Author Topic: Affricate + liquid  (Read 1368 times)

Offline Metafight

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Affricate + liquid
« on: June 26, 2016, 07:13:46 AM »
Hello, I have a doubt. Can an affricate consonant (for example, /t͡ʃ/, English ch) and a liquid (like /ɾ/ or /l/) make a cluster, like /t͡ʃɾ/?  The most similar I have seen are things like "each right" /iːt͡ʃ ɾaɪt/ when someone speaks quickly. Is there any language where this type of clusters are usual? If it exists, I guess it must be very uncommon, at least between European languages.
« Last Edit: June 26, 2016, 07:15:44 AM by Metafight »

Offline Daniel

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Re: Affricate + liquid
« Reply #1 on: June 26, 2016, 10:00:40 AM »
In [at least American] English, the orthographic cluster <tr> is usually pronounced [tʃɹ], and the same is often true for <dr> as [dʒɹ]. "train" is pronounced like "chrain" and "drink" like "jrink".

What you've written there is a flap [ɾ], not an English R, which I don't think is considered a liquid (even though it's a "rhotic", but that only means R-like).

As for [l], I'm not sure.

Another question, possibly relevant for <tr> and <dr> is whether you're talking about this phonetically or phonologically. Is there some important reason to see those phonemes as affricates or stops? Or is that just based on an orthographic convention in English?
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Offline Metafight

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Re: Affricate + liquid
« Reply #2 on: June 26, 2016, 12:44:18 PM »
Yes, there is an important reason to distinguish them phonologically.

Well, let me explain better. This is for a conlang that I'm creating, whose phonotactics rules are very restrictive with stop consonants. Due to this, several loanwords have to be adapted, so I had thought that, when a stop is in a forbidden position, it might be replaced for a fricative (/p/ > /f/, /b/ > /v/, /k/ or /g/ > /h/) or an affricate (/t/ > /t͡ʃ/, /d/ > /d͡ʒ/), according to the "natural" evolution of the old language. So I wanted to know if an affricate can make a cluster with r or l, for example, to adapt the word /dɾakul/ as /d͡ʒɾakul/ (stops can't start a word).

Yes, I know English R is not /ɾ/ but /ɹ/, it was just an example, I thought they could be considered equivalent in this context. In any case, my language uses /ɹ/ like English.

Thanks for help.

PD: Sorry for my mistakes, English is not my native language.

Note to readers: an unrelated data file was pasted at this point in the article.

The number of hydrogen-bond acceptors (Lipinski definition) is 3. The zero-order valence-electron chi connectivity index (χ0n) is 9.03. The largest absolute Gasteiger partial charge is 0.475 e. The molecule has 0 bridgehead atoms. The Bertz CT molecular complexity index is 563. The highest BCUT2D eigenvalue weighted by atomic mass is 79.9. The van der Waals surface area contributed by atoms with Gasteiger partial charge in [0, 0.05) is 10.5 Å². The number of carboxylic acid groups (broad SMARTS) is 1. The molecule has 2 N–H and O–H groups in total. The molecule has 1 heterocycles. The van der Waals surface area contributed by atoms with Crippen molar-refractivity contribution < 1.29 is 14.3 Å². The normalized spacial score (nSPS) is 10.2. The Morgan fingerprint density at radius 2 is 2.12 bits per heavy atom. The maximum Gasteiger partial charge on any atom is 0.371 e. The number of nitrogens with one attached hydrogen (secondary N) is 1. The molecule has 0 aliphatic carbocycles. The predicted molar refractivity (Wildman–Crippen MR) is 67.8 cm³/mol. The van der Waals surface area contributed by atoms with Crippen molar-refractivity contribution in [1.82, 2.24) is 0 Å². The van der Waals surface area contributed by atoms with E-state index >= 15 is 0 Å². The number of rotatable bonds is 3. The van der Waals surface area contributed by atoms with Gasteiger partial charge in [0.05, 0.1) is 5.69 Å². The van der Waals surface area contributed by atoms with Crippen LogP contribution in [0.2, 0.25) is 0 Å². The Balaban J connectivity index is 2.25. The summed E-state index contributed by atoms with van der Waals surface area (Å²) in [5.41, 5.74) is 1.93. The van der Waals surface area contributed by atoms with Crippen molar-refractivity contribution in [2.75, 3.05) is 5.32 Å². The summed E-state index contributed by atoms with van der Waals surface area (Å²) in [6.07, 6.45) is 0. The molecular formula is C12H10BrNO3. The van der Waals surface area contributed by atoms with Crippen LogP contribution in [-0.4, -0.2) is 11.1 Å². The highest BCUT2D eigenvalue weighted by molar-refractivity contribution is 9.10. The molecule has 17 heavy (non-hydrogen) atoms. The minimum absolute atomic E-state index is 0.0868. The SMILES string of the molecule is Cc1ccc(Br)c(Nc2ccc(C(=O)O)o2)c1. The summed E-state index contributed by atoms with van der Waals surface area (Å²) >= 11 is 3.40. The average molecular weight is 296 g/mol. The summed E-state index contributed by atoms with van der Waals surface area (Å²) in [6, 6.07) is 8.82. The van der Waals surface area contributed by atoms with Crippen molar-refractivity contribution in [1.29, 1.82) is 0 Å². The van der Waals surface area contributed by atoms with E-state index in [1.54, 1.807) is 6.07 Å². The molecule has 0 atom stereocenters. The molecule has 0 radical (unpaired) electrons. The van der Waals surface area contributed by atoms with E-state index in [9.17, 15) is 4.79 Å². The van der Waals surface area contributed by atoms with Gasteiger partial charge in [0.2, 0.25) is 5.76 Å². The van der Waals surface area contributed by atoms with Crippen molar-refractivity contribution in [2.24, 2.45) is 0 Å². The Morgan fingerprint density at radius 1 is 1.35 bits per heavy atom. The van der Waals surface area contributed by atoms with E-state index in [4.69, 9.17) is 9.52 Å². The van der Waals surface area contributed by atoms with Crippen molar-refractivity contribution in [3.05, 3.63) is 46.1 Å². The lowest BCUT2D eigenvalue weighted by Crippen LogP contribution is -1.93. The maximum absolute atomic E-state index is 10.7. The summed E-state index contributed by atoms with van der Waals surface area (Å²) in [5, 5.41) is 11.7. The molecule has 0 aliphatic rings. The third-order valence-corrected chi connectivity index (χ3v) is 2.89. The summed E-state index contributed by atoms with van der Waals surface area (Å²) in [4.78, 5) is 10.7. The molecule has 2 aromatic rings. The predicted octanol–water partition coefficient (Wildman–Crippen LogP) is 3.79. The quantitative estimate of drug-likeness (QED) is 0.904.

« Last Edit: June 27, 2016, 03:55:11 AM by Metafight »

Offline panini

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Re: Affricate + liquid
« Reply #3 on: June 26, 2016, 05:15:09 PM »
If you are familiar with The Hero's Tongue, there is a verb chrowl with what you seek. Affricates are a type of stop, so your generalization about initial stops being forbidden would have to change, or you would need an alternative resolution. If [daul] and [draul] are forbidden, then [dzaul, dʒaul, dzraul, dʒraul] should be as well, though [zaul, ʒaul,  zraul, ʒraul] would be okay. If you insist on the outcome being [dzraul, dʒraul], then you'll need to make the initial stop rule more complicated.

In dialects of Modern Arabic which have [dʒ] and initial cluster, [dʒr] and [dʒl] clusters are common enough, for example Bedouin [dʒlisat] "she sat"; Russian tʃlen "limb", tʃrevo "womb".

Offline Metafight

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Re: Affricate + liquid
« Reply #4 on: June 26, 2016, 07:30:23 PM »
Thanks a lot, panini.

I didn't become aware that affricates can be considered as a type of stop, you're right. However, I'd prefer to keep the stops rule, or I'd have to make a lot of changes in its phonetic structure, and I really like how it looks right now. I think it might have solution, this phonotactic rule is due to language evolution: each stop, except if it was preceded for consonant, changed to fricative or affricate, so these phonemes replaced stops in these positions. For example: pashpu' > fashpu', du' > dʒu' or kir > hir.

If I just complicate the rule a little more (excluding affricates /tʃ/ and /dʒ/), it will be fine, right?

Offline Daniel

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Re: Affricate + liquid
« Reply #5 on: June 26, 2016, 09:17:56 PM »
Quote
phonotactics rules are very restrictive with stop consonants. Due to this, several loanwords have to be adapted, so I had thought that, when a stop is in a forbidden position, it might be replaced for a fricative
That sounds like a standard phonological rule, and exactly what happens in English before R.

Quote
.../ɹ/, it was just an example, I thought they could be considered equivalent in this context
That's fine, but I wasn't sure if you were technically restricting this to liquids.

Quote
...it will be fine, right?
Conlangs are art, so whatever seems right to you. The main thing you should avoid, if you are trying to make it similar to real languages, is to avoid inconsistency -- even if the rules are complicated, make them consistent for all contexts unless there is some exceptional circumstance (like a taboo word, etc.).
« Last Edit: June 26, 2016, 09:20:20 PM by djr33 »
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Offline Metafight

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Re: Affricate + liquid
« Reply #6 on: June 27, 2016, 02:50:30 AM »
Ok, djr33, I'll keep it in mind. Thank you everyone for your help, guys ;D .